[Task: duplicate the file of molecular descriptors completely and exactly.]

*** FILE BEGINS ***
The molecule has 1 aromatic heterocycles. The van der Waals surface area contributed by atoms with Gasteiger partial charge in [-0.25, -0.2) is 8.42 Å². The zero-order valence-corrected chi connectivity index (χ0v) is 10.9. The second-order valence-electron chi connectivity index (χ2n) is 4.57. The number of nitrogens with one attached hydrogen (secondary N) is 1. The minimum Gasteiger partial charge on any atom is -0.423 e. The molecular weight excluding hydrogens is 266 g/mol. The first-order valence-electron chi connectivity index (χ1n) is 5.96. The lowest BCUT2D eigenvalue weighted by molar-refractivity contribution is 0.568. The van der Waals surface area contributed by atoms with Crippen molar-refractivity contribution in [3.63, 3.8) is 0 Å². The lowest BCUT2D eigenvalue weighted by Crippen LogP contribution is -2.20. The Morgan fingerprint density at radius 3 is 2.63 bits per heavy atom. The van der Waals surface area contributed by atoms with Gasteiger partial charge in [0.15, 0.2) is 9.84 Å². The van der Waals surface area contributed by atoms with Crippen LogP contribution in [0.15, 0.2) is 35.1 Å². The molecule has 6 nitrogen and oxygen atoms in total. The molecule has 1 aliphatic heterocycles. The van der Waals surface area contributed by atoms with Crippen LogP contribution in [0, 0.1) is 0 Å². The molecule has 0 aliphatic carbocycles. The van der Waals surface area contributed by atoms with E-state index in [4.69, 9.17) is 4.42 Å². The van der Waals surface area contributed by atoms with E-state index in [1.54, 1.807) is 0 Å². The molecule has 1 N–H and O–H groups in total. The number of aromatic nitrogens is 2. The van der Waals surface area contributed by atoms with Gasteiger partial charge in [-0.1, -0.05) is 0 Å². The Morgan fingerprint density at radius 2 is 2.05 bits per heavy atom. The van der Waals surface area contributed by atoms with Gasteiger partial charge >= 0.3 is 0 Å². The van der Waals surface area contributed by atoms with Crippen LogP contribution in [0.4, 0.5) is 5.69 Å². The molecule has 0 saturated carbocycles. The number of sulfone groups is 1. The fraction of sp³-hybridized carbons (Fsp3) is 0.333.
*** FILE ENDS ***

The molecule has 1 aromatic heterocycles. The van der Waals surface area contributed by atoms with Gasteiger partial charge in [-0.25, -0.2) is 8.42 Å². The zero-order valence-corrected chi connectivity index (χ0v) is 10.9. The second-order valence-electron chi connectivity index (χ2n) is 4.57. The number of nitrogens with one attached hydrogen (secondary N) is 1. The minimum Gasteiger partial charge on any atom is -0.423 e. The molecular weight excluding hydrogens is 266 g/mol. The first-order valence-electron chi connectivity index (χ1n) is 5.96. The lowest BCUT2D eigenvalue weighted by molar-refractivity contribution is 0.568. The van der Waals surface area contributed by atoms with Crippen molar-refractivity contribution in [3.63, 3.8) is 0 Å². The lowest BCUT2D eigenvalue weighted by Crippen LogP contribution is -2.20. The Morgan fingerprint density at radius 3 is 2.63 bits per heavy atom. The van der Waals surface area contributed by atoms with Gasteiger partial charge in [0.15, 0.2) is 9.84 Å². The van der Waals surface area contributed by atoms with Crippen LogP contribution in [0.15, 0.2) is 35.1 Å². The molecule has 6 nitrogen and oxygen atoms in total. The molecule has 1 aliphatic heterocycles. The van der Waals surface area contributed by atoms with Crippen LogP contribution in [0, 0.1) is 0 Å². The molecule has 0 aliphatic carbocycles. The van der Waals surface area contributed by atoms with E-state index in [4.69, 9.17) is 4.42 Å². The van der Waals surface area contributed by atoms with E-state index in [1.54, 1.807) is 0 Å². The molecule has 1 N–H and O–H groups in total. The number of aromatic nitrogens is 2. The van der Waals surface area contributed by atoms with Gasteiger partial charge in [-0.1, -0.05) is 0 Å². The Morgan fingerprint density at radius 2 is 2.05 bits per heavy atom. The van der Waals surface area contributed by atoms with Gasteiger partial charge >= 0.3 is 0 Å². The van der Waals surface area contributed by atoms with Crippen LogP contribution in [0.4, 0.5) is 5.69 Å². The molecule has 0 saturated carbocycles. The number of sulfone groups is 1. The fraction of sp³-hybridized carbons (Fsp3) is 0.333.